Last year, MSPs passed legislation unanimously to grant an automatic pardon to every man in Scotland criminalised for breaching now repealed discriminatory laws.
Men will be able to apply to have their convictions wiped when the new legislation comes into force on October 15.
It means convictions will be removed from central criminal records by being disregarded.
Same-sex sexual activity between men was made legal in Scotland in 1980, while the age of consent was equalised in 2001.
In November 2017, First Minister Nicola Sturgeon issued unqualified apologies to men convicted of same-sex sexual activity that is now legal.
Justice Secretary Humza Yousaf said: “We have been working with Police Scotland and other partners to ensure we have a clear and effective system in place as we bring this important legislation into force.
“Subject to Parliament approving the necessary secondary legislation, in October the Act will enable people convicted of these offences to apply to have them disregarded so they will never show up on any form of disclosure or criminal records check.
“And it will provide an automatic pardon to all men convicted of same-sex sexual activity that is quite rightly now legal.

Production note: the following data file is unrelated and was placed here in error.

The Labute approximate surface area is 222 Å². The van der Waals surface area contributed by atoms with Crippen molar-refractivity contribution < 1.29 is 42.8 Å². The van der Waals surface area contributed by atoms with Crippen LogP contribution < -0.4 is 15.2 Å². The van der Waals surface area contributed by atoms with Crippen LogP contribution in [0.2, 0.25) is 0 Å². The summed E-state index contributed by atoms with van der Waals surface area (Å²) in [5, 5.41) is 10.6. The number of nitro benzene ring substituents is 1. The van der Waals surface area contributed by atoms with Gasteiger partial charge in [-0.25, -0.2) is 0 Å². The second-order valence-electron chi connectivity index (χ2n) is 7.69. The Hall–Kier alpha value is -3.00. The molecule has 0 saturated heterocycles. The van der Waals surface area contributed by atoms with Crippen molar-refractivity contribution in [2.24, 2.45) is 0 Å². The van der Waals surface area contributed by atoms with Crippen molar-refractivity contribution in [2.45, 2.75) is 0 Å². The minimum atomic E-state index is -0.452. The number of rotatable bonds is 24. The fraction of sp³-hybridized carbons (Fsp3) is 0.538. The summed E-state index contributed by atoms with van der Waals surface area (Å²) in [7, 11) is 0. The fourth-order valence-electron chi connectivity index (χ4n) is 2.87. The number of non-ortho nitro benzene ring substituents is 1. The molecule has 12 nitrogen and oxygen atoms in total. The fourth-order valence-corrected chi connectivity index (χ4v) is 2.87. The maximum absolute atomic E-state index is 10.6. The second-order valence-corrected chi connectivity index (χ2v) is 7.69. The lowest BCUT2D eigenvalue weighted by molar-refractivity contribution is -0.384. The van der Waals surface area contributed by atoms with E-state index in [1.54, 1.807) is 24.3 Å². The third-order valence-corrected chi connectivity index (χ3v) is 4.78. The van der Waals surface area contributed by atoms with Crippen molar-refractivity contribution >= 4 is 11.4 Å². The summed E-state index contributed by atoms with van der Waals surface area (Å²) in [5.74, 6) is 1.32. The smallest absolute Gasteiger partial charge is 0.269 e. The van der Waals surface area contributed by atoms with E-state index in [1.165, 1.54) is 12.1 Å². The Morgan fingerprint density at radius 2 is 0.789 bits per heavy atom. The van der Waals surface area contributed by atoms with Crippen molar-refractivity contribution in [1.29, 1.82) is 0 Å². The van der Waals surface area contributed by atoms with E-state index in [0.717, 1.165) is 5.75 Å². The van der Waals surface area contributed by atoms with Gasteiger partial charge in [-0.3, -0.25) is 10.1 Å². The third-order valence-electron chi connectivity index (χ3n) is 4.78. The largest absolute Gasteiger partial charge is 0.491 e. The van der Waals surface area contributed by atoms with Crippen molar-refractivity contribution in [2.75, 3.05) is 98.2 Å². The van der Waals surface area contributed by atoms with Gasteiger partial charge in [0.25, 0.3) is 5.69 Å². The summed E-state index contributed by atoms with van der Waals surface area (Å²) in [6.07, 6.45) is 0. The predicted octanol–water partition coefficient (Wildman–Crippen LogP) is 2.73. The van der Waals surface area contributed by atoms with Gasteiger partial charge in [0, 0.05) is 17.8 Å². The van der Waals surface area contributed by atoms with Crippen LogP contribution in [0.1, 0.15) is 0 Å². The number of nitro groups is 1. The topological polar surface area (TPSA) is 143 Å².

“There are people in Scotland who were criminalised simply because of who they love under laws which fostered homophobia, ignorance and hatred.
“The Scottish Government absolutely understands the distress that this has caused and we have worked across the Parliament to address this historical injustice.”
Equality Network director Tim Hopkins said: “We welcome the news that the Act will come into force on October 15.
“On that date, everyone who was convicted for one of the discriminatory offences that targeted relationships between men will receive an automatic pardon.
“Shamefully, those convictions were for things that were legal between a woman and a man, in some cases no more than a kiss in a public place.
“The damage done by Scotland’s homophobic past can never be undone but the wrong has now been recognised and acknowledged.
“Those who have such convictions on their record will also be able to apply to have them removed and that will go some way to relieve a burden and stigma that they have carried for decades.”